Oklahoma's defense sent the message to Texas Tech on their first offensive series of the day, third down conversions won't come easy for the Red Raiders. Facing a third and six, from their own thirty-two, Tech quarterback Davis Webb was sacked by a much quicker Eric Striker who chased him down as he tried to roll to his right. Defensive coordinator Mike Stoops would say after the game, it wasn't anywhere close to a perfect defensive performance but the Sooners came up with some big plays on the defensive side of the ball anyway.
Oklahoma forced Texas Tech into three turnovers, recorded three sacks and broke up five passes. However, it was third and fourth downs where the Sooners made their living. The Red Raiders were held to just 5-14 on third down ans 1-3 on fourth down. Those were the plays where this game was won by Oklahoma and lost by Texas Tech. Oklahoma recorded a sack, a forced fumble and recovery, and an interception on third down, while also forcing the Red Raiders into four incomplete passes.
That's not to say that Texas Tech didn't have their fare share of success on offense, because they absolutely did. Coming into Norman with the Big Twelve's top rated passing attack, Tech quarterback Davis Webb threw for 385 yards and two touchdowns. The Red Raiders also reached into their bag of tricks and scored a touchdown on running back pass from Kenny Williams to Eric Ward for the first score of the game.
The three keys to the game for Oklahoma's defense coverage, pressure and turnovers. By stifling the Tech rushing attack (only 2.9 yards per carry) the Sooner defense was able to play the pass without hesitation. The result was better coverage, for the most part, causing Webb to check down and allowing the pressure to get there. In addition to being sacked three times, Webb was also hurried on four other occasions. His twenty incomplete passes were the most he's had in conference play and his 62.3 completion percentage was his lowest since conference play began. The end result was the lowest quarterback rating (128.2) Webb has had as a starter.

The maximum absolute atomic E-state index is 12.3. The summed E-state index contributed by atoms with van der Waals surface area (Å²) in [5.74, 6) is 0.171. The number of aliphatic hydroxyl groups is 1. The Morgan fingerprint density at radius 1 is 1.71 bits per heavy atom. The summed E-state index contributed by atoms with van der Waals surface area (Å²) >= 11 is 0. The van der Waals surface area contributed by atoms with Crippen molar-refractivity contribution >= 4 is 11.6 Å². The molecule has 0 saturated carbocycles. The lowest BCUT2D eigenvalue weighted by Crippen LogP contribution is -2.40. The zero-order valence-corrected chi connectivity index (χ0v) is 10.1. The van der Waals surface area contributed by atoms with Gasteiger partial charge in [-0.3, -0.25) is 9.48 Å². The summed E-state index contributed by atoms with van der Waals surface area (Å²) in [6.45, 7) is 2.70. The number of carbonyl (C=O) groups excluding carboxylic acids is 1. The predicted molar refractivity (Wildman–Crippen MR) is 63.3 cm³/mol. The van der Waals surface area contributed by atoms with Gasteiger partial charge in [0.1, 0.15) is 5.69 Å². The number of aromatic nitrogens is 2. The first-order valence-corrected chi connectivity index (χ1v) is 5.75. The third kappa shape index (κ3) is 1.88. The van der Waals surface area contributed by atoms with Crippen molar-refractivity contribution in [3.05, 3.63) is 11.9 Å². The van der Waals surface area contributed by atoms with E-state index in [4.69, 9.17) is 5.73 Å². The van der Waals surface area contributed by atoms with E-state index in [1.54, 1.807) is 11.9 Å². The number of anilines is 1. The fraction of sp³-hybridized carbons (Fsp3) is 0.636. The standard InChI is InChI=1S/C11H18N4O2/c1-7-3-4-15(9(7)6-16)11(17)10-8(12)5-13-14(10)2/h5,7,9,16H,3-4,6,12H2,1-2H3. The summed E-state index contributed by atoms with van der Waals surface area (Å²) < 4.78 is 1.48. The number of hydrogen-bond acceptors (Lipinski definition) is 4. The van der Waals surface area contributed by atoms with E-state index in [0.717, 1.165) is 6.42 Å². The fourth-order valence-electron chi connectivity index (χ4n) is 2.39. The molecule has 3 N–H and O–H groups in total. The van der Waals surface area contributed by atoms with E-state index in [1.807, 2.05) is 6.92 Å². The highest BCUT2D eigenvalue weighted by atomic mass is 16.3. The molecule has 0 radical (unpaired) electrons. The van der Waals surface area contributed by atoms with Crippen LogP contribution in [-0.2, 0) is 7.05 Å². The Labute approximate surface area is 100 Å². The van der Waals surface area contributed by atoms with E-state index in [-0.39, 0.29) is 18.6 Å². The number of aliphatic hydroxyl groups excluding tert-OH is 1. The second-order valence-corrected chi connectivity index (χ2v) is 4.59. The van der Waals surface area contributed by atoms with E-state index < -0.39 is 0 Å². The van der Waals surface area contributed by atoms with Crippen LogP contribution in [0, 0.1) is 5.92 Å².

The biggest challenge of the night for the Sooners was defending Tech tight end Jace Amaro. While Oklahoma was able to keep him out of the end zone he still managed a team-high 14.9 yards per catch on eight receptions. You have to give OU safety Quentin Hayes for not letting things get worse with Amaro by blanketing him for most of the night and also forcing a key fumble after Amaro had made a catch.
"We knew we had to get the turnovers. Whenever we had an opportunity, we had to. We missed one on a fumble, but besides that, I think we capitalized on them pretty well." - Oklahoma safety Gabe Lynn
The added pressure on the Red Raider offense let to three turnovers (2 interceptions and a fumble by Amaro) and kept momentum with the Sooner defense. More importantly the turnovers killed scoring threats as all three occurred on Oklahoma's half of the field.
"We knew that coming in that we couldn't have the turnovers, but we didn't take care of business." - Kliff Kingsbury
Defensive Line, B- : There wasn't a whole lot done by the d-line that will show up in the stats but they did a very good job at not getting pushed off the line of scrimmage and keeping Tech blockers out of the second level on running plays. Chuka Ndulue produced the most notable play by the line when he recorded a huge sack on Texas Tech's final offensive possession.
Linebackers, B- : The Texas Tech passing game limited the impact that the linebackers had in the game because of the necessity for extra defensive backs. Freshman Jordan Evens tied for the second most tackles on the team with eight while sophomore Eric Striker had 1.5 sacks and freshman Dominique Alexander recorded four tackles. The future is bright at this position for Oklahoma.
Secondary, B+: Zack Sanchez had some struggles in coverage but also recorded eight tackles. The overall performance by Oklahoma's secondary was pretty solid overall. The unit produced four of the team's top five tacklers (led by Gabe Lynn's team-high of 9) and three interceptions.